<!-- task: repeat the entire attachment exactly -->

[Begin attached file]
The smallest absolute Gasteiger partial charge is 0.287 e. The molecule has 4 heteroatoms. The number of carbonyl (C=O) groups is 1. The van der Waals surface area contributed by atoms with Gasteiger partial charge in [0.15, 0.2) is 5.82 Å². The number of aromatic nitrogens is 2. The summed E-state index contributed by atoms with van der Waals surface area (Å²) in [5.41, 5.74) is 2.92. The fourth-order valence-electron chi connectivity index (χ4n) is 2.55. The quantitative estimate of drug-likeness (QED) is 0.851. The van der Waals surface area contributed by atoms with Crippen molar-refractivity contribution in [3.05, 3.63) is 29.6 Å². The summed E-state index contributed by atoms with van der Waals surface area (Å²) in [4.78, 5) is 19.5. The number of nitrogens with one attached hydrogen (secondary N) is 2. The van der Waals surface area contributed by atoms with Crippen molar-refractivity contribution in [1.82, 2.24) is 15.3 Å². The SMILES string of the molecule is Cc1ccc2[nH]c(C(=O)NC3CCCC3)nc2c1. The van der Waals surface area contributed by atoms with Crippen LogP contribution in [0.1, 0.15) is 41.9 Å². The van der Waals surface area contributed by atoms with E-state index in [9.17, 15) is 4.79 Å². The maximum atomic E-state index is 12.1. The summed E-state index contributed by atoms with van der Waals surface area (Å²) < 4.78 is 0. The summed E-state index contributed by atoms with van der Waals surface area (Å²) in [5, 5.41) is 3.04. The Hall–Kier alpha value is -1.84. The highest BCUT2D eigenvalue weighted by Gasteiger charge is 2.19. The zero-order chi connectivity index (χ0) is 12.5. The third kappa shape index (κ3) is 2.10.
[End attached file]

The smallest absolute Gasteiger partial charge is 0.287 e. The molecule has 4 heteroatoms. The number of carbonyl (C=O) groups is 1. The van der Waals surface area contributed by atoms with Gasteiger partial charge in [0.15, 0.2) is 5.82 Å². The number of aromatic nitrogens is 2. The summed E-state index contributed by atoms with van der Waals surface area (Å²) in [5.41, 5.74) is 2.92. The fourth-order valence-electron chi connectivity index (χ4n) is 2.55. The quantitative estimate of drug-likeness (QED) is 0.851. The van der Waals surface area contributed by atoms with Crippen molar-refractivity contribution in [3.05, 3.63) is 29.6 Å². The summed E-state index contributed by atoms with van der Waals surface area (Å²) in [4.78, 5) is 19.5. The number of nitrogens with one attached hydrogen (secondary N) is 2. The van der Waals surface area contributed by atoms with Crippen molar-refractivity contribution in [1.82, 2.24) is 15.3 Å². The SMILES string of the molecule is Cc1ccc2[nH]c(C(=O)NC3CCCC3)nc2c1. The van der Waals surface area contributed by atoms with Crippen LogP contribution in [0.1, 0.15) is 41.9 Å². The van der Waals surface area contributed by atoms with E-state index in [9.17, 15) is 4.79 Å². The maximum atomic E-state index is 12.1. The summed E-state index contributed by atoms with van der Waals surface area (Å²) < 4.78 is 0. The summed E-state index contributed by atoms with van der Waals surface area (Å²) in [5, 5.41) is 3.04. The Hall–Kier alpha value is -1.84. The highest BCUT2D eigenvalue weighted by Gasteiger charge is 2.19. The zero-order chi connectivity index (χ0) is 12.5. The third kappa shape index (κ3) is 2.10.